New York

Wood Clad Frenzy In San Francisco


Despite the complaining we read on other websites, we here at Tropolism say "Tropolism means imitation is the highest form of flattery." In this case it is both the entry we are linking to and the content of that entry (sorry to go meta on you). The entry: our entry about a new Manhattan residential building clad in wood has inspired Treough Blog to tell us about a San Francisco residential building clad in wood, too! The building: while it's difficult to see the two as inspiring each other, since they were probably designed around the same time to zero publicity, we are unable to refrain commenting on the West Coast entry. The comment: read what Treough wrote.

Fashion Exhibitions Duet


New York is home to not one but two fashion shows that are not at the Costume Institute at The Met. Special Correspondant Barrett Feldman gives us her take:

"I went to two thoughtfully curated shows on Fashion: The Fashion of Architecture: Constructing The Architecture of Fashion at the Center for Architecture and Fashion in Colors at the Cooper Hewitt National Design Museum. It was interesting to go to both fashion shows back to back. The show at the Center for Architecture had a few pieces by Lucy Orta's which challenges us to rethink the boundary between body and city. The show uptown at the Cooper Hewitt was categorized primarily according to color, such that each room had designs from the 1820s to 2005. I learned that in the 1700s red pigment was made from beetle juice and tumeric! The clothing in both shows had a level of complexity in which each stitch, pleat and hem worked not only to clad the body but to create an exterior layer which is well-crafted, surprising, and the interface layer with the world. It reminded me that architecture emerges as much from its relationship to the body as it does from its relationship to site."

What My Dog Saw On His Walk This Morning, 19th Street Edition


Wrapping up our Curbed-inspired "Chelsea Condo Fridays" theme today, we bring you pictures of the startlingly lovely Chelsea House under construction on 19th Street, between 6th and 7th Avenues (please note typo in the title of their webpage). Designed by GKV Architects, the same architects who did the elegant, neo-bushhammered concrete Luminaria, located somewhere east of 5th Avenue.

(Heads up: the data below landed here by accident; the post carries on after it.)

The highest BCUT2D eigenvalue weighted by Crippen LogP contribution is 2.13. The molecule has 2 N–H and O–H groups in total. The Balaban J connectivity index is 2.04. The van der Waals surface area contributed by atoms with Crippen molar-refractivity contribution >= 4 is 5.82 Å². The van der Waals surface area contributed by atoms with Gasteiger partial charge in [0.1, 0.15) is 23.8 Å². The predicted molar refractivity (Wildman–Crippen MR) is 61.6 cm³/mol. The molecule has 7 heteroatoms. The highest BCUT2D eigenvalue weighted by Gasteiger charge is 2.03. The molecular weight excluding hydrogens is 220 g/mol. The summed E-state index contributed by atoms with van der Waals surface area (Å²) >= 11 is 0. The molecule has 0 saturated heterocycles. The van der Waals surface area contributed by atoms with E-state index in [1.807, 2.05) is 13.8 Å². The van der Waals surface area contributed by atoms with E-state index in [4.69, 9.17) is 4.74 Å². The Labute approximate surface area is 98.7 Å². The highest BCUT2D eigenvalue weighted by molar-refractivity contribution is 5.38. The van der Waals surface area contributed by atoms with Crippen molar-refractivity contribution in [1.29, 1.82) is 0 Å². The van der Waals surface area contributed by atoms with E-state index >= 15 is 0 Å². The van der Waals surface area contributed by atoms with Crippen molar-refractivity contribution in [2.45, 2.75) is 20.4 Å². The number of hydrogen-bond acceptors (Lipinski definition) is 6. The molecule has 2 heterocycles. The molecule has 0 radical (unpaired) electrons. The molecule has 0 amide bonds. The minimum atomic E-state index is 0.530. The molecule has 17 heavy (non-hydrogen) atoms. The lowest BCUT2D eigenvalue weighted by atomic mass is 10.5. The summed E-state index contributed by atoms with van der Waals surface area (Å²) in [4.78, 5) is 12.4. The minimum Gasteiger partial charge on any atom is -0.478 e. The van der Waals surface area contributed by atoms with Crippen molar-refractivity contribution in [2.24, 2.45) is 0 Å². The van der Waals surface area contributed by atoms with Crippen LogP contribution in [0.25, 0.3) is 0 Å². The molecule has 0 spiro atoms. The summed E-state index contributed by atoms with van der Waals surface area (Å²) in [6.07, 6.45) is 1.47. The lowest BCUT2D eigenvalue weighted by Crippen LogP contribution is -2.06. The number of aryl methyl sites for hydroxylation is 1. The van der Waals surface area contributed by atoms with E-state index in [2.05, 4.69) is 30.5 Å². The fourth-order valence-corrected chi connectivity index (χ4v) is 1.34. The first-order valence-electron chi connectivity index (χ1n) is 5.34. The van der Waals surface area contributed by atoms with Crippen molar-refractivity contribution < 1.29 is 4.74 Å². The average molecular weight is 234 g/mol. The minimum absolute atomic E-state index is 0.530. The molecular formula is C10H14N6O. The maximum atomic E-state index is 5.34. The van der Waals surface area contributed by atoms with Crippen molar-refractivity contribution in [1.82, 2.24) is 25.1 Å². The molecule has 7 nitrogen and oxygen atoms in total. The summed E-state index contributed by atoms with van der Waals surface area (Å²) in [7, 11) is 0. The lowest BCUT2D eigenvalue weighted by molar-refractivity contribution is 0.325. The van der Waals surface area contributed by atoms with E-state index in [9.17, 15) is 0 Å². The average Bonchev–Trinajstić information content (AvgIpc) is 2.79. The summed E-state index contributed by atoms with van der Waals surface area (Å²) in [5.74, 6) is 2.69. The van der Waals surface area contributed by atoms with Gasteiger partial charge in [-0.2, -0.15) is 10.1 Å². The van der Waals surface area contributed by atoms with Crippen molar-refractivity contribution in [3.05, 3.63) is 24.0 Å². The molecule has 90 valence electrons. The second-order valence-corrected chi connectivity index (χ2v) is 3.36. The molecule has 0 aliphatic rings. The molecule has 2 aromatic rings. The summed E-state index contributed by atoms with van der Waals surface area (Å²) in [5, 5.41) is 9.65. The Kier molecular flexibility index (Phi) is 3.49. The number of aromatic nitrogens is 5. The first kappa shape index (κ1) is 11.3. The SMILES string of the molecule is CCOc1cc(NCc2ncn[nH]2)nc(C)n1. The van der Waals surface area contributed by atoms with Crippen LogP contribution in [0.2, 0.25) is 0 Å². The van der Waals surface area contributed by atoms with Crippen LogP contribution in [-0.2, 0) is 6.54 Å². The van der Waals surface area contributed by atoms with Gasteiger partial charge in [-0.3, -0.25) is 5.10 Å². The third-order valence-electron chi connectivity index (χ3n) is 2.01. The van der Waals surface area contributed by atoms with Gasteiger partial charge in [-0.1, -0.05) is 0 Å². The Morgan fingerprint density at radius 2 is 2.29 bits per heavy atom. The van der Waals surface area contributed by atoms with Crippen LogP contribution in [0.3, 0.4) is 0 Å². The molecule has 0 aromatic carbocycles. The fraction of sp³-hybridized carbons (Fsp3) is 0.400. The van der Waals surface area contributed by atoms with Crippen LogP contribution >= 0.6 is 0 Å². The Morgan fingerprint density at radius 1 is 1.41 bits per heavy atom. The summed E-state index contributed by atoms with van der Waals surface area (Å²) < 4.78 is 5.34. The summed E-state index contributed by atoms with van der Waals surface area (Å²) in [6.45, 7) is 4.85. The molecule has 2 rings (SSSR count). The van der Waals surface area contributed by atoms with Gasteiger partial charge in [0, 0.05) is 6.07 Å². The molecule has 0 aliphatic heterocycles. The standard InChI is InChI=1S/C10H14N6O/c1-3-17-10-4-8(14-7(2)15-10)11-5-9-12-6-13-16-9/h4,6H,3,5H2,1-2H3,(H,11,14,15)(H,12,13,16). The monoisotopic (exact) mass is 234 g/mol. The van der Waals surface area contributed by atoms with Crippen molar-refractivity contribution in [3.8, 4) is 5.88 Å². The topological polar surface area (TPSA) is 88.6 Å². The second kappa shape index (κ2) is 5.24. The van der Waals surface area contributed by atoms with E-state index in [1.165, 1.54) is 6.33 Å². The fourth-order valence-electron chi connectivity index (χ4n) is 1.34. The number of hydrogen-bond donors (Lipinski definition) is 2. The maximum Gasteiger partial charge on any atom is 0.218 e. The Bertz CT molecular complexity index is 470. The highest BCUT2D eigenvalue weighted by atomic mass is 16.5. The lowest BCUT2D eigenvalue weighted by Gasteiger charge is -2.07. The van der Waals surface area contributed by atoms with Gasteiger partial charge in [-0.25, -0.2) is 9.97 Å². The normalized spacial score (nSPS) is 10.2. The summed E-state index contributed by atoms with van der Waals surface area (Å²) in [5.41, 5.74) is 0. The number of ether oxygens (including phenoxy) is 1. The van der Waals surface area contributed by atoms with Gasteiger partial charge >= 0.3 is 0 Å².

Chelsea House caught my puppy's attention because of the cast-in-place textured columns, as well as the Borromini-oratorio-esque divot in the center of the building, giving what would otherwise be a Late International Style frame a Late Brutalist touch, by adding a bit of spatial relief to the face of the building. After the jump, more pictures, including the wonderful corner detail, worthy of a Mies student doing Corb: simple. Tropolism means gorgeous, well-detailed background buildings.

What My Dog Saw On His Walk This Morning, 21st Street Edition

One of the two huge construction cranes on 21st Street, between Sixth and Seventh Avenues, has been busy since yesterday with steel erection for the penthouses at the O'Neill Building (warning: annoying flash intro with music). No gold-leafed onion domes yet, but as I walk my dog each morning, I'll be sure to take pictures of relevant updates.

One of the things I really like about this conversion is the color they have painted the O'Neill Building. And, all the back apartments face the old cemetery, which you cannot see in my photograph because it's behind the massive red crane.

That's not all my puppy saw this morning. More on this.

NY Times Trifecta: Future, Present, Past


Newspapers are such wonderful organizations. They are like huge mechanical writing machines, that create sets of articles with unintended synchronicities. Take, for example, this week-end's fare, neatly summarized by the staff here at Tropolism as Future, Present, Past: